Serotonin is a vital neurotransmitter for the functioning of the nervous system in species throughout the animal phyla. Despite its ubiquitous nature, the metabolism of this molecule has yet to be completely elucidated in even the most basic of organisms. Two novel serotonin catabolites, serotonin-O-sulfate and γ-glu-serotonin-O-sulfate, are chemically characterized using capillary electrophoresis with wavelength-resolved fluorescence detection and electrospray mass spectrometry, and the formation of γ-glu-serotonin in Aplysia californica is confirmed. These novel compounds appear to be synthesized enzymatically, and known mammalian enzymes exist for all serotonin transformations observed here. The pathway of serotonin inactivation depends upon the type of neuronal tissue subjected to neurotransmitter incubation, with assorted serotonin products observed in distinct locations. Initially demonstrated to be in the metacerebral cell (MCC) soma, the new serotonin metabolite serotonin-O-sulfate may contribute to important functions in the serotonergic system beyond simple serotonin inactivation.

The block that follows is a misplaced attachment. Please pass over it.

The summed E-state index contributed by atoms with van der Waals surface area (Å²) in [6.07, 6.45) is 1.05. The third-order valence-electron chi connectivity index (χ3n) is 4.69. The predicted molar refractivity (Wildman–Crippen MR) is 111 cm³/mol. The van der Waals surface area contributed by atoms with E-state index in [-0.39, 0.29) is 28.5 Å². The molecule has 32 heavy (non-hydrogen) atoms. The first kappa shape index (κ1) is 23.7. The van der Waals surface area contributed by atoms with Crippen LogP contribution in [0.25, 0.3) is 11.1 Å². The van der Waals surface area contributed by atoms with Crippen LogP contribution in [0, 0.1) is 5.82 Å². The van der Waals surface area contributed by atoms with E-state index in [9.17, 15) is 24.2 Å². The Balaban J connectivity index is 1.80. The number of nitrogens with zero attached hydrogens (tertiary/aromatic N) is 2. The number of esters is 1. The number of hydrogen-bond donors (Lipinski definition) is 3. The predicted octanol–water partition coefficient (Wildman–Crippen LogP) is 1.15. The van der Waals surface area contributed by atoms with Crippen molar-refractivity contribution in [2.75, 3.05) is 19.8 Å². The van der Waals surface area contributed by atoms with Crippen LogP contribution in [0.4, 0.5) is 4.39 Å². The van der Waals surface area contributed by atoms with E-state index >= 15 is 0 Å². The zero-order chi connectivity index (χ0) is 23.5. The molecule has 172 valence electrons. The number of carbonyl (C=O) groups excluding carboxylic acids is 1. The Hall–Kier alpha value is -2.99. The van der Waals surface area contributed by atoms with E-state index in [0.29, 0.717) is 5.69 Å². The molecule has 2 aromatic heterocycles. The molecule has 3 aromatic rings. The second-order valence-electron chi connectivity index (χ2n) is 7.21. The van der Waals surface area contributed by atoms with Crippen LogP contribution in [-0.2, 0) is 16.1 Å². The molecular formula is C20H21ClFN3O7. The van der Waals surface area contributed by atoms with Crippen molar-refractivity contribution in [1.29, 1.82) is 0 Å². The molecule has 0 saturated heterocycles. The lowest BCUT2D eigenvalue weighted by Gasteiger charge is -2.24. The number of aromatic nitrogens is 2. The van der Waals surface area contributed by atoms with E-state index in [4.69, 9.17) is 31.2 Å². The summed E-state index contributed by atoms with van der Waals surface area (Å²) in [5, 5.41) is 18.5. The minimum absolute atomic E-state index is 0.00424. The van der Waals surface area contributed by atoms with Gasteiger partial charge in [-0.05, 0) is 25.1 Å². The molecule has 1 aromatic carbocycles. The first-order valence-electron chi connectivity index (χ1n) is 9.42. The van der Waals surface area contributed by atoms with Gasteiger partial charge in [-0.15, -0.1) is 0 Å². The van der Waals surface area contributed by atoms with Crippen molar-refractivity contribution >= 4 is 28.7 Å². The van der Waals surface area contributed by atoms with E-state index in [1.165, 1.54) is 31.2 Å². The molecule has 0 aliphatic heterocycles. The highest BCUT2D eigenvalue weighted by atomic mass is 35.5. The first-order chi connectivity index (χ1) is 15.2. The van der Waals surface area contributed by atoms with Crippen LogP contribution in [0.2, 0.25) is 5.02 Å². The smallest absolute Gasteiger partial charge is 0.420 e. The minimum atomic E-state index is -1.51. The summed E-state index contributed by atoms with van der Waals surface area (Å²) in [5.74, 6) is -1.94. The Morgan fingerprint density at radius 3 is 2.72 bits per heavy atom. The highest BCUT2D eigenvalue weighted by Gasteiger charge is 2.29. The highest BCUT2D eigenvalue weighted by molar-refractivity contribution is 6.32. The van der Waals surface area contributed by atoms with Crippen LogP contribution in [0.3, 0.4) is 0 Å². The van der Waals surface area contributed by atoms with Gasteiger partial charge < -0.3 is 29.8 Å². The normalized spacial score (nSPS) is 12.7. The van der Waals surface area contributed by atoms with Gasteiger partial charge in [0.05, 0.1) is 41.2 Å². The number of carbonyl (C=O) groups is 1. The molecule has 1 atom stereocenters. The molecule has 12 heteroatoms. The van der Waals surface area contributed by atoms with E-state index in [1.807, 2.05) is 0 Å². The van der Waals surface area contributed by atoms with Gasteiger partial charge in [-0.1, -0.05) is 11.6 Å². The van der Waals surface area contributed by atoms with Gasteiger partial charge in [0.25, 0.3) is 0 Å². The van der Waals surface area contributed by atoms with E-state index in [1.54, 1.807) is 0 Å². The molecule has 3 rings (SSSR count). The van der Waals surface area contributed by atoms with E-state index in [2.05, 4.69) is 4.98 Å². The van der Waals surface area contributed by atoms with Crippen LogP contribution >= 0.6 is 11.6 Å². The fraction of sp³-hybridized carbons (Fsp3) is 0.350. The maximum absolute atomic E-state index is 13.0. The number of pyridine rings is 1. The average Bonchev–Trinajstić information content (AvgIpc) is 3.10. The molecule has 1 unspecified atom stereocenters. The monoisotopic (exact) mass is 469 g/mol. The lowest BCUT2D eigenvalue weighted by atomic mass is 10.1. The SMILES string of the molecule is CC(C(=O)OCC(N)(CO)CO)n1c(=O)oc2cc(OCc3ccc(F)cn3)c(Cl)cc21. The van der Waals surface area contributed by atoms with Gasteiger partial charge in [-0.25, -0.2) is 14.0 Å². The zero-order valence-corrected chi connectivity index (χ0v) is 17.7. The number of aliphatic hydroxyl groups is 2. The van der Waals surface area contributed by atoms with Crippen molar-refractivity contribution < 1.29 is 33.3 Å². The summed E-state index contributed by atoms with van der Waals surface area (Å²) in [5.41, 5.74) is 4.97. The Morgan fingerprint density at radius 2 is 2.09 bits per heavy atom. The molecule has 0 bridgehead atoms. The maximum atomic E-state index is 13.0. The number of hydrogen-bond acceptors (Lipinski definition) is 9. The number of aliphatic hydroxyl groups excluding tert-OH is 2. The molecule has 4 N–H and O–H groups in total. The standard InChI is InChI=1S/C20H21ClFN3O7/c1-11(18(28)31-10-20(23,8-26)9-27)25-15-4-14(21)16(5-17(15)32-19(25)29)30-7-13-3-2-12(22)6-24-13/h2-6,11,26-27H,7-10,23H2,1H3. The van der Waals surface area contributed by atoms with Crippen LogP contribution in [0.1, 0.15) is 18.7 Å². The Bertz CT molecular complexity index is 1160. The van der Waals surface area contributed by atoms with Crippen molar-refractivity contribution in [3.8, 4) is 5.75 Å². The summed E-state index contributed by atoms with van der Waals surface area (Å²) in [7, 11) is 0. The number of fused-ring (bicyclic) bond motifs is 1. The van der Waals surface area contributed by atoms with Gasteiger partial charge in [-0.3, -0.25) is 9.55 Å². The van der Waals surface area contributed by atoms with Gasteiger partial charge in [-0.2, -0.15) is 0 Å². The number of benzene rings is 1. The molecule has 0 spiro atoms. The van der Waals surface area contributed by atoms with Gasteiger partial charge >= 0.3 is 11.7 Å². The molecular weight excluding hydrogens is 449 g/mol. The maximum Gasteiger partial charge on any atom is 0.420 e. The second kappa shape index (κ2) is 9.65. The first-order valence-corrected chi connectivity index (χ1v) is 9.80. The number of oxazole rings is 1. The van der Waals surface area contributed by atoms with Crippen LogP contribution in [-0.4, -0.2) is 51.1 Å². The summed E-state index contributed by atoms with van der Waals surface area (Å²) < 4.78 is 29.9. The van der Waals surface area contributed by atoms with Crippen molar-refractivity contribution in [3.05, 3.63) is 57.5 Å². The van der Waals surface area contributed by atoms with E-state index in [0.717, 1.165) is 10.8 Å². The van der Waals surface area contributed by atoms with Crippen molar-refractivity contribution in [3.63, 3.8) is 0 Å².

- Capillary electrophoresis
ASJC Scopus subject areas
- Cellular and Molecular Neuroscience